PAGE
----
A different prevalent view is that inquiry is meant to resolve issues, and therefore, the existence of multiple opinions about the same topic indicates a deficit. It means that an intellectual problem has not yet been resolved. To be sure, the pursuit of knowledge is permanent–disagreement is always to be expected–but we should generally celebrate when any given thesis achieves consensus.

Relatedly, some people see college as something like a debate club or editorial page, in which the main activity is expressing diverse opinions. Others see it as more like a laboratory, which is mainly a place for applying rigorous methods to get answers. (Of course, it could be a bit of both, or something entirely different.)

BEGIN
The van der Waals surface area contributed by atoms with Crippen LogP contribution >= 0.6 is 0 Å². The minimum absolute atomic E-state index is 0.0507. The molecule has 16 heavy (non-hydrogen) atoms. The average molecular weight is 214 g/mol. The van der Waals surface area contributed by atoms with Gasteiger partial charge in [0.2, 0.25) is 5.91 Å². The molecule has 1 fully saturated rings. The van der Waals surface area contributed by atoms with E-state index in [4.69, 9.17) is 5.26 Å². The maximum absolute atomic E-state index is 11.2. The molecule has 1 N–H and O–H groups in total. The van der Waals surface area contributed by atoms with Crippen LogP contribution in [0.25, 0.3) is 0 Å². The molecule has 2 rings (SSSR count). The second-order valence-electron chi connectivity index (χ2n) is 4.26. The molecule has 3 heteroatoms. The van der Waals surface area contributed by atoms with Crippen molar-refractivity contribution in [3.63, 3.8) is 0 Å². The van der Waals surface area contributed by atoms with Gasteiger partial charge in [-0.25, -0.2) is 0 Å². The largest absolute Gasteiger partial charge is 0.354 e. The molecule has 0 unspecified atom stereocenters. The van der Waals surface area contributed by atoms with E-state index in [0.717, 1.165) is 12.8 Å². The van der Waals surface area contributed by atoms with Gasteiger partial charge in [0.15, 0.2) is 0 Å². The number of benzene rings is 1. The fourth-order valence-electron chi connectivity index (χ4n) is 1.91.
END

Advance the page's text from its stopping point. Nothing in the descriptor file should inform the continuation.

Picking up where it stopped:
In 2015, we organized simultaneous student discussions of the same issue–the causes of health disparities–at Kansas State University and Tufts University. The results are here. At Kansas State, students discussed–and disagreed about–whether structural issues like race and class and/or personal behavioral choices explain health disparities. At Tufts, students quickly rejected the behavioral explanations and spent their time on the structural ones. Our graphic representation of the discussions shows a broader conversation at K-State and what Mill would call a “consolidated” one at Tufts.